Landlords shouldn’t try to impose increases on tenants this year, says George Dunne of the Tenant Farmers Association.
Since the latter half of the past decade agricultural rents have only gone upwards. Landlords and their agents have been used to serving notices for rent review on farm tenants in the expectation that increases would follow when the reviews took place in the year after the notices were served – but this year is different.
The Tenant Farmers Association is warning landlords and agents that there is no scope for rent increases this year on farm tenancies regulated by the Agricultural Holdings Act 1986 following their last rent reviews three years ago. This will come as a shock, particularly after a set of reviews last autumn which saw average rents on Agricultural Holdings Act tenancies increase by around 20%. Circumstances then were rather different from today. Despite the very cold spring the reviews followed a relatively straightforward harvest and pre-dated the onset of the very wet weather.
Although cereal prices had fallen from a peak of about £220 per tonne to £145/t by August, they were climbing again as rent reviews were being settled. There was an expectation of better conditions and better prices.
Finished cattle prices were also quite strong, but have dipped away ever since. Potato producers had also experienced high prices in the preceding months.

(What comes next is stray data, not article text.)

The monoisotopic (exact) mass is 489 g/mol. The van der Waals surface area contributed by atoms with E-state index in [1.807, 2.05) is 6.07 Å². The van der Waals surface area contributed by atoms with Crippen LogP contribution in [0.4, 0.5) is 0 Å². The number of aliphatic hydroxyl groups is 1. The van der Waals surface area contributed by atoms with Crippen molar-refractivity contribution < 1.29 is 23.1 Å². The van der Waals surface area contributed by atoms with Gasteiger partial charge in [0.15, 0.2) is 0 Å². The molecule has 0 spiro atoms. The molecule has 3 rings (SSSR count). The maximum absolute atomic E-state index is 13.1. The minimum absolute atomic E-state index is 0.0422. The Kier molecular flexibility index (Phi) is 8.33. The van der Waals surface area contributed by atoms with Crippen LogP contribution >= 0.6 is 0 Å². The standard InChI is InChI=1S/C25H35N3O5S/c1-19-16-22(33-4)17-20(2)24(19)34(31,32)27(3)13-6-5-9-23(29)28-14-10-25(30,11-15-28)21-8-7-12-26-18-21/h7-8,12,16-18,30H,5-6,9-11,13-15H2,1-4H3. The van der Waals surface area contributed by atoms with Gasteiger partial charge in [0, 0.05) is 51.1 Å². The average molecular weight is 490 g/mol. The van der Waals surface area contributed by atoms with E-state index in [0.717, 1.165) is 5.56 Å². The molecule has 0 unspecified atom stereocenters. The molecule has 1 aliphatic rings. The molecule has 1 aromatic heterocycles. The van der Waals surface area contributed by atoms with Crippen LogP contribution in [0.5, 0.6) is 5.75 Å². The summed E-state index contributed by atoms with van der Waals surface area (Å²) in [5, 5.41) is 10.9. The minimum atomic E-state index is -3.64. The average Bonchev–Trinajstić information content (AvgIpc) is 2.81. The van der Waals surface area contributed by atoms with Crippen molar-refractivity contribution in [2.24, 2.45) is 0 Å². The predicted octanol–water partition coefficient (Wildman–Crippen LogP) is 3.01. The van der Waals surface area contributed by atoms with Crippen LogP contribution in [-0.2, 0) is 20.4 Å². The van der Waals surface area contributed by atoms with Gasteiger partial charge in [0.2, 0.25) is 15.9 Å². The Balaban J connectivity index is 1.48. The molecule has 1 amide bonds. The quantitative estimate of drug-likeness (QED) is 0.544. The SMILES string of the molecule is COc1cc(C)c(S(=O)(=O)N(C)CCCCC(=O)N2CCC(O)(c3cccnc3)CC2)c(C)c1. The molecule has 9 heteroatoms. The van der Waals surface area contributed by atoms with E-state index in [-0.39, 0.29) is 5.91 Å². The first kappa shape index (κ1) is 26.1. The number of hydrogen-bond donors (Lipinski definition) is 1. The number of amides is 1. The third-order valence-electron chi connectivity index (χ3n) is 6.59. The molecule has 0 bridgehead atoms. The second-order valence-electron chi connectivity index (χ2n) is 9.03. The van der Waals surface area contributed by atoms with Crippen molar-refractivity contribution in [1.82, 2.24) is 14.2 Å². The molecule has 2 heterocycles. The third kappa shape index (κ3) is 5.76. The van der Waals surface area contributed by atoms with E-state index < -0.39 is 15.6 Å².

Rent reviews follow a three-year cycle. Looking back to 2010, for much of the year feed wheat prices were below £100/t. Finished cattle prices were at two-thirds of their autumn 2013 levels and finished lamb prices had fallen to about £3.50/kg deadweight compared with over £300/t just before last year’s rent reviews.
The rent increases reported reflect an improvement in farm profitability overall between the three years separating the reviews. The same cannot be said for reviews taking place this year. Compared with 2011, farm budgets this year are showing lower levels of profitability due to steady or slightly lower prices in most sectors and an increase in costs across all headings. However, there is, as yet, little evidence of reductions in comparable rents, leading to the conclusion that standstills in rent should be the order of the day.
The TFA has just completed its annual round of meetings with its panel of recommended professionals including about 50 leading rural practice chartered surveyors who act for both tenants and landlords. We put the hypothesis that there was no justification for rent increases this year where rents were properly reviewed three years ago and there was unanimous agreement with that view.
This analysis is based on averages. There will be individual circumstances that will dictate different outcomes. For example, a rent set too highly in 2011 may be ripe for a reduction and there will be cases where the opposite is true. It is vital therefore that individuals take specific advice on their case.
The market in farm business tenancies continues to be a worry. Reports of rents tendered seem to lack any resemblance to reality. One factor driving rents is the production of maize to feed anaerobic digesters where there are regular reports of rents being paid in excess of £300/acre which, in the view of the TFA, makes the Government’s subsidy of AD through the feed-in tariff unsustainable.
• George Dunn is chief executive of the Tenant Farmers Association.